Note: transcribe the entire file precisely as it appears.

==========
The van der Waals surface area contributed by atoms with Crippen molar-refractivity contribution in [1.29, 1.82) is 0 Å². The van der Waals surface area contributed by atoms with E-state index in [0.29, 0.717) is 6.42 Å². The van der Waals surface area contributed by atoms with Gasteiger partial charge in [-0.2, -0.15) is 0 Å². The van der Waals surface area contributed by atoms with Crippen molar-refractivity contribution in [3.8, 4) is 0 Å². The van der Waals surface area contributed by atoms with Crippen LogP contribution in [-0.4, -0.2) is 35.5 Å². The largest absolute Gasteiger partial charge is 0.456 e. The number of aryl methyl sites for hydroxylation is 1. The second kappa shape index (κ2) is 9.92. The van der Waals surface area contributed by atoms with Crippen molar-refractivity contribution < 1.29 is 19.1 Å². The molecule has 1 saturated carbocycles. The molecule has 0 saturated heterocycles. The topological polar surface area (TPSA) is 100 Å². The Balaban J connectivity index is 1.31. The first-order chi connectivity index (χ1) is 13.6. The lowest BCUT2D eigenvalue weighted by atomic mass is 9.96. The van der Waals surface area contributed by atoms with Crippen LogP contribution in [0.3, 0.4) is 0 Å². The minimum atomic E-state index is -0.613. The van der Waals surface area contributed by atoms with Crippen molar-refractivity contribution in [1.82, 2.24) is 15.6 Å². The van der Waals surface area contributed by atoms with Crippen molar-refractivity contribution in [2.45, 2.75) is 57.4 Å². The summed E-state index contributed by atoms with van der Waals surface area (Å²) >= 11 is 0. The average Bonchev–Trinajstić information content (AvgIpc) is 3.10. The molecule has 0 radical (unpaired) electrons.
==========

The van der Waals surface area contributed by atoms with Crippen molar-refractivity contribution in [1.29, 1.82) is 0 Å². The van der Waals surface area contributed by atoms with E-state index in [0.29, 0.717) is 6.42 Å². The van der Waals surface area contributed by atoms with Gasteiger partial charge in [-0.2, -0.15) is 0 Å². The van der Waals surface area contributed by atoms with Crippen molar-refractivity contribution in [3.8, 4) is 0 Å². The van der Waals surface area contributed by atoms with Crippen LogP contribution in [-0.4, -0.2) is 35.5 Å². The largest absolute Gasteiger partial charge is 0.456 e. The number of aryl methyl sites for hydroxylation is 1. The second kappa shape index (κ2) is 9.92. The van der Waals surface area contributed by atoms with Crippen molar-refractivity contribution < 1.29 is 19.1 Å². The molecule has 1 saturated carbocycles. The molecule has 0 saturated heterocycles. The topological polar surface area (TPSA) is 100 Å². The Balaban J connectivity index is 1.31. The first-order chi connectivity index (χ1) is 13.6. The lowest BCUT2D eigenvalue weighted by atomic mass is 9.96. The van der Waals surface area contributed by atoms with Crippen LogP contribution in [0.3, 0.4) is 0 Å². The minimum atomic E-state index is -0.613. The van der Waals surface area contributed by atoms with Crippen molar-refractivity contribution in [1.82, 2.24) is 15.6 Å². The van der Waals surface area contributed by atoms with Crippen molar-refractivity contribution in [2.45, 2.75) is 57.4 Å². The summed E-state index contributed by atoms with van der Waals surface area (Å²) >= 11 is 0. The average Bonchev–Trinajstić information content (AvgIpc) is 3.10. The molecule has 0 radical (unpaired) electrons.